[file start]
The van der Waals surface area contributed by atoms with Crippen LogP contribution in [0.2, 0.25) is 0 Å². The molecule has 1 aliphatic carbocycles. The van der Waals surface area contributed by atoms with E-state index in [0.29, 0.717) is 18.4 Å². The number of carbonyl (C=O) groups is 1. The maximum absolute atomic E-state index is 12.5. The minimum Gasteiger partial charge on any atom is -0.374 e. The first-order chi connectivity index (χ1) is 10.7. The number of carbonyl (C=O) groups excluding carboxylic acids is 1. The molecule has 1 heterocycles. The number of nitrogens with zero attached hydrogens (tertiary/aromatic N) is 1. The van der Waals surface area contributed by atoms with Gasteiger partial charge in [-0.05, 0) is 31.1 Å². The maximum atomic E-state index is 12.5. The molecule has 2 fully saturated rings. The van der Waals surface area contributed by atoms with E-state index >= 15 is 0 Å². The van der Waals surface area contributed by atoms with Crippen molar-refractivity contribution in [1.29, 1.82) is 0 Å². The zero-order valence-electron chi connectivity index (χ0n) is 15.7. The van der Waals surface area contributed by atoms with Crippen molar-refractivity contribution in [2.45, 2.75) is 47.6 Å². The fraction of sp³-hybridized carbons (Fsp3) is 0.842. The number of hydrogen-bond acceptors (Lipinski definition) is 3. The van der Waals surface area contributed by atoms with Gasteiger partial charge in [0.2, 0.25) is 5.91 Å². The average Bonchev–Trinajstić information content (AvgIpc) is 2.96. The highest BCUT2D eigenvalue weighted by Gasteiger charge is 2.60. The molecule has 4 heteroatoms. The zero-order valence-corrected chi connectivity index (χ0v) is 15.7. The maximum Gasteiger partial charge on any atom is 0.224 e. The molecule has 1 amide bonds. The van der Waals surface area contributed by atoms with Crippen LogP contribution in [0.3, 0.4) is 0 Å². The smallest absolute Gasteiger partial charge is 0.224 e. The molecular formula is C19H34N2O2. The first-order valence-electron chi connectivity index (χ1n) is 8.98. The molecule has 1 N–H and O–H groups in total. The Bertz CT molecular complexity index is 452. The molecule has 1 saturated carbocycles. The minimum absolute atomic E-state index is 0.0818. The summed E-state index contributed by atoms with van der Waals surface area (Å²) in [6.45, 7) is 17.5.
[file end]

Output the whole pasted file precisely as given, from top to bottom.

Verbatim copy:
The van der Waals surface area contributed by atoms with Crippen LogP contribution in [0.2, 0.25) is 0 Å². The molecule has 1 aliphatic carbocycles. The van der Waals surface area contributed by atoms with E-state index in [0.29, 0.717) is 18.4 Å². The number of carbonyl (C=O) groups is 1. The maximum absolute atomic E-state index is 12.5. The minimum Gasteiger partial charge on any atom is -0.374 e. The first-order chi connectivity index (χ1) is 10.7. The number of carbonyl (C=O) groups excluding carboxylic acids is 1. The molecule has 1 heterocycles. The number of nitrogens with zero attached hydrogens (tertiary/aromatic N) is 1. The van der Waals surface area contributed by atoms with Gasteiger partial charge in [-0.05, 0) is 31.1 Å². The maximum atomic E-state index is 12.5. The molecule has 2 fully saturated rings. The van der Waals surface area contributed by atoms with E-state index >= 15 is 0 Å². The van der Waals surface area contributed by atoms with Crippen molar-refractivity contribution in [1.29, 1.82) is 0 Å². The zero-order valence-electron chi connectivity index (χ0n) is 15.7. The van der Waals surface area contributed by atoms with Crippen molar-refractivity contribution in [2.45, 2.75) is 47.6 Å². The fraction of sp³-hybridized carbons (Fsp3) is 0.842. The number of hydrogen-bond acceptors (Lipinski definition) is 3. The van der Waals surface area contributed by atoms with Gasteiger partial charge in [0.2, 0.25) is 5.91 Å². The average Bonchev–Trinajstić information content (AvgIpc) is 2.96. The highest BCUT2D eigenvalue weighted by Gasteiger charge is 2.60. The molecule has 4 heteroatoms. The zero-order valence-corrected chi connectivity index (χ0v) is 15.7. The maximum Gasteiger partial charge on any atom is 0.224 e. The molecule has 1 amide bonds. The van der Waals surface area contributed by atoms with Crippen LogP contribution in [0.3, 0.4) is 0 Å². The smallest absolute Gasteiger partial charge is 0.224 e. The molecular formula is C19H34N2O2. The first-order valence-electron chi connectivity index (χ1n) is 8.98. The molecule has 1 N–H and O–H groups in total. The Bertz CT molecular complexity index is 452. The molecule has 1 saturated carbocycles. The minimum absolute atomic E-state index is 0.0818. The summed E-state index contributed by atoms with van der Waals surface area (Å²) in [6.45, 7) is 17.5.